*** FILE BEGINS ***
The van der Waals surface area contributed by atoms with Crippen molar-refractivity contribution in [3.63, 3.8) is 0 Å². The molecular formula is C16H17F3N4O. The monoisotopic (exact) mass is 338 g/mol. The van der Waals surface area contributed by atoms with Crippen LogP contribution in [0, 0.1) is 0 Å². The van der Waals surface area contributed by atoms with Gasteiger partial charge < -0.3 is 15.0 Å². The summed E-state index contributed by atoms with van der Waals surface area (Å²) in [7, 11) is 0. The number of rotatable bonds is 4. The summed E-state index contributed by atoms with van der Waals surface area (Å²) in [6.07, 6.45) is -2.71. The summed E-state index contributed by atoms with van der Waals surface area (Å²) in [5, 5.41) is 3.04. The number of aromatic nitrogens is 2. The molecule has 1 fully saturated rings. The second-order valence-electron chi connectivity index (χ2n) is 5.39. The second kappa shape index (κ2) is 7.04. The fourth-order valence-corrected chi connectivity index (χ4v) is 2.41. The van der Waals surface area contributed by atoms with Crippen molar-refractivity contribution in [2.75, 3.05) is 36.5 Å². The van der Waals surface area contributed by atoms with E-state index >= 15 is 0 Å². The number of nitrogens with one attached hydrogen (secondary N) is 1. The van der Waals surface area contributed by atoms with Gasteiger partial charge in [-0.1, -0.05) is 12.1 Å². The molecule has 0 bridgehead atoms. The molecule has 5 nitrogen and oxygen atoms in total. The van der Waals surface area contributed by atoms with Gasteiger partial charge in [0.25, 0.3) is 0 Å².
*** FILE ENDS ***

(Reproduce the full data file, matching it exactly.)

The van der Waals surface area contributed by atoms with Crippen molar-refractivity contribution in [3.63, 3.8) is 0 Å². The molecular formula is C16H17F3N4O. The monoisotopic (exact) mass is 338 g/mol. The van der Waals surface area contributed by atoms with Crippen LogP contribution in [0, 0.1) is 0 Å². The van der Waals surface area contributed by atoms with Gasteiger partial charge < -0.3 is 15.0 Å². The summed E-state index contributed by atoms with van der Waals surface area (Å²) in [7, 11) is 0. The number of rotatable bonds is 4. The summed E-state index contributed by atoms with van der Waals surface area (Å²) in [6.07, 6.45) is -2.71. The summed E-state index contributed by atoms with van der Waals surface area (Å²) in [5, 5.41) is 3.04. The number of aromatic nitrogens is 2. The molecule has 1 fully saturated rings. The second-order valence-electron chi connectivity index (χ2n) is 5.39. The second kappa shape index (κ2) is 7.04. The fourth-order valence-corrected chi connectivity index (χ4v) is 2.41. The van der Waals surface area contributed by atoms with Crippen molar-refractivity contribution in [2.75, 3.05) is 36.5 Å². The van der Waals surface area contributed by atoms with E-state index >= 15 is 0 Å². The number of nitrogens with one attached hydrogen (secondary N) is 1. The van der Waals surface area contributed by atoms with Gasteiger partial charge in [-0.1, -0.05) is 12.1 Å². The molecule has 0 bridgehead atoms. The molecule has 5 nitrogen and oxygen atoms in total. The van der Waals surface area contributed by atoms with Gasteiger partial charge in [0.25, 0.3) is 0 Å².